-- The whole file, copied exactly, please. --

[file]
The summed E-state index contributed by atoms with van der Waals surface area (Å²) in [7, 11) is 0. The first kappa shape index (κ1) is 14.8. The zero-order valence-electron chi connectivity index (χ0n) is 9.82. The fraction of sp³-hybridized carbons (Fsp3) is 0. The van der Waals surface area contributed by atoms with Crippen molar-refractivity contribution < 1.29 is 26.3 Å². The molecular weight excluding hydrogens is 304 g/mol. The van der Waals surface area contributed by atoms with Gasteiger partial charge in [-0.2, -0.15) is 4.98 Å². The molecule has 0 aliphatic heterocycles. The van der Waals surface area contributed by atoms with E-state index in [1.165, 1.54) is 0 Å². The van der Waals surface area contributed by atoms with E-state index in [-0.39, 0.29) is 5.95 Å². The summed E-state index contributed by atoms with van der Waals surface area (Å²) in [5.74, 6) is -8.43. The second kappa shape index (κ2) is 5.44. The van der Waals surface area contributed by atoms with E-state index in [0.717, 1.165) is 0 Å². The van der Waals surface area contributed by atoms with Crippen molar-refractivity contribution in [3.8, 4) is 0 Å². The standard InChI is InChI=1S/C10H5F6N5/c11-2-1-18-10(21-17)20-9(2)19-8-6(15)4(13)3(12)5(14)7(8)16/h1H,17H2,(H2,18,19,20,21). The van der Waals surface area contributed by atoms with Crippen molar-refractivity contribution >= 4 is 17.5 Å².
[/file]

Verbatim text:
The summed E-state index contributed by atoms with van der Waals surface area (Å²) in [7, 11) is 0. The first kappa shape index (κ1) is 14.8. The zero-order valence-electron chi connectivity index (χ0n) is 9.82. The fraction of sp³-hybridized carbons (Fsp3) is 0. The van der Waals surface area contributed by atoms with Crippen molar-refractivity contribution < 1.29 is 26.3 Å². The molecular weight excluding hydrogens is 304 g/mol. The van der Waals surface area contributed by atoms with Gasteiger partial charge in [-0.2, -0.15) is 4.98 Å². The molecule has 0 aliphatic heterocycles. The van der Waals surface area contributed by atoms with E-state index in [1.165, 1.54) is 0 Å². The van der Waals surface area contributed by atoms with E-state index in [-0.39, 0.29) is 5.95 Å². The summed E-state index contributed by atoms with van der Waals surface area (Å²) in [5.74, 6) is -8.43. The second kappa shape index (κ2) is 5.44. The van der Waals surface area contributed by atoms with E-state index in [0.717, 1.165) is 0 Å². The van der Waals surface area contributed by atoms with Crippen molar-refractivity contribution in [3.8, 4) is 0 Å². The standard InChI is InChI=1S/C10H5F6N5/c11-2-1-18-10(21-17)20-9(2)19-8-6(15)4(13)3(12)5(14)7(8)16/h1H,17H2,(H2,18,19,20,21). The van der Waals surface area contributed by atoms with Crippen molar-refractivity contribution >= 4 is 17.5 Å².